Mexico’s Leftists took a page out of the post-election Democratic guidebook — protest, deny, accuse and whine — and ended with the same result: the candidate who was declared the victor will, in fact, win:
Mexico’s electoral court will name ruling party conservative Felipe Calderon president-elect on Tuesday, rejecting claims the fiercely disputed July 2 vote was unfair, sources said.
Losing left-wing candidate Andres Manuel Lopez Obrador has alleged widespread vote-rigging, but the seven electoral court judges tossed out his fraud claims last week and they are to deliver their final ruling on Tuesday.
Sources close to the court said on Monday the magistrates would declare the election process was clean, give a final vote count and confirm Calderon’s razor-thin victory.
“Everything appears to indicate the vote will be unanimous,” one of the sources told Reuters.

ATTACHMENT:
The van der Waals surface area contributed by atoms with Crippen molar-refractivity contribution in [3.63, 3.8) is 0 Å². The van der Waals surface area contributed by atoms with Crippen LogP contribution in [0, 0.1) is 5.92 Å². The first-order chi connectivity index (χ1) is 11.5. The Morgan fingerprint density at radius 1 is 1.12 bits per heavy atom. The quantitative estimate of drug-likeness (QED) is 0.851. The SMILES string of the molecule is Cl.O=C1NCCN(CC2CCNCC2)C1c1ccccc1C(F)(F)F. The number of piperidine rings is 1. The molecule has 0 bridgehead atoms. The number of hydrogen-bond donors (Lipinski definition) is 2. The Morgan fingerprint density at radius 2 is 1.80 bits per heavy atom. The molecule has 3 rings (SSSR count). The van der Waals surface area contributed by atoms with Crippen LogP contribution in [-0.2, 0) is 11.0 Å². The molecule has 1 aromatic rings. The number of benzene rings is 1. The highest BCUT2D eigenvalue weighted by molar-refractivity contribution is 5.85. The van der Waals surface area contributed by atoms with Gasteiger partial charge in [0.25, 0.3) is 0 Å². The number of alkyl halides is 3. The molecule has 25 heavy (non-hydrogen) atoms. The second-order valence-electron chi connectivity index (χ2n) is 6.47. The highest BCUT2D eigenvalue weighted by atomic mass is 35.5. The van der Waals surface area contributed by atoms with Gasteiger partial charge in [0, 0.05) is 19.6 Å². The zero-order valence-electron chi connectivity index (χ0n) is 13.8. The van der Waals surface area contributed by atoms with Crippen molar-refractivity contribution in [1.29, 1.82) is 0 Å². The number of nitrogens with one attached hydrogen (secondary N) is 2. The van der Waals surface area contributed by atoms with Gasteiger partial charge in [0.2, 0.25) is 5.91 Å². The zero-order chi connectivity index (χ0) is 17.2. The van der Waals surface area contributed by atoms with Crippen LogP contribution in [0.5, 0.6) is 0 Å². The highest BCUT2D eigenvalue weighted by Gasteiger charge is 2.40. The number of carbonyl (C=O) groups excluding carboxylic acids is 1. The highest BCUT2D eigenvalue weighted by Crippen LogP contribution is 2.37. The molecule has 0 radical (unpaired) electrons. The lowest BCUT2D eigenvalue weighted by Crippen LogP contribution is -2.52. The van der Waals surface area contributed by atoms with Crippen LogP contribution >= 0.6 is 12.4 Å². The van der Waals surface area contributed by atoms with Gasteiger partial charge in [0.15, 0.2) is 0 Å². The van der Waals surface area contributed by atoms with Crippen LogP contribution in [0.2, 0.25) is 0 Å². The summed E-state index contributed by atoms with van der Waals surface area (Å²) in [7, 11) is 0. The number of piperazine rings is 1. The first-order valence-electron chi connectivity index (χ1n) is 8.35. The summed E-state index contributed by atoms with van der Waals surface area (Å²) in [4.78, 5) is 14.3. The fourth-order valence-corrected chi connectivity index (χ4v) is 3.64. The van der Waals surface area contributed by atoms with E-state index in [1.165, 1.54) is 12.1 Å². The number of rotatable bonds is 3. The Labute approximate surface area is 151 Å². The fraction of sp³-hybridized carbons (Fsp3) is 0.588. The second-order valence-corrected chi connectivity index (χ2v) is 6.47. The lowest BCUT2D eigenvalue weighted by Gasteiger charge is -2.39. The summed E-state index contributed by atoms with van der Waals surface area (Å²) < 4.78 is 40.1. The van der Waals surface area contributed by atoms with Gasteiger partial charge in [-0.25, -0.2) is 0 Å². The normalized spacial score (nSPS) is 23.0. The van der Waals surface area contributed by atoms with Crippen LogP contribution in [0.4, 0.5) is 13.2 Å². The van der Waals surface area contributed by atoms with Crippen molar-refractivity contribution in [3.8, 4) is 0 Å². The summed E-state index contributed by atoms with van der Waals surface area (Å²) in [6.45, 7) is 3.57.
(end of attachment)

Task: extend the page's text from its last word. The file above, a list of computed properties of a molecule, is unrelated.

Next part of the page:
The election campaign and the fraud claims have split Mexico and posed a serious challenge to its young democracy just six years after President Vicente Fox’s historic victory ended seven decades of one-party rule.
Lopez Obrador, whose supporters have crippled central Mexico City with protests for the last month, says he will never recognize Calderon’s victory and will set up a parallel government to overhaul Mexico.
Now I have to admit — and here are my biases shining through loudly and clearly — that I would be less surprised to find widespread fraud in a Mexican election than in an American one. Nevertheless, given the terrorist security risk Mexico poses to America because of the porous border, and given Mexico’s abysmal economy, I can only say I’m pleased that, for whatever reason, a conservative won. One can only hope that the average Mexican’s probable yearning for normalcy and economic stability will have him or her treating Obrador’s “parallel government” with the contempt it deserves.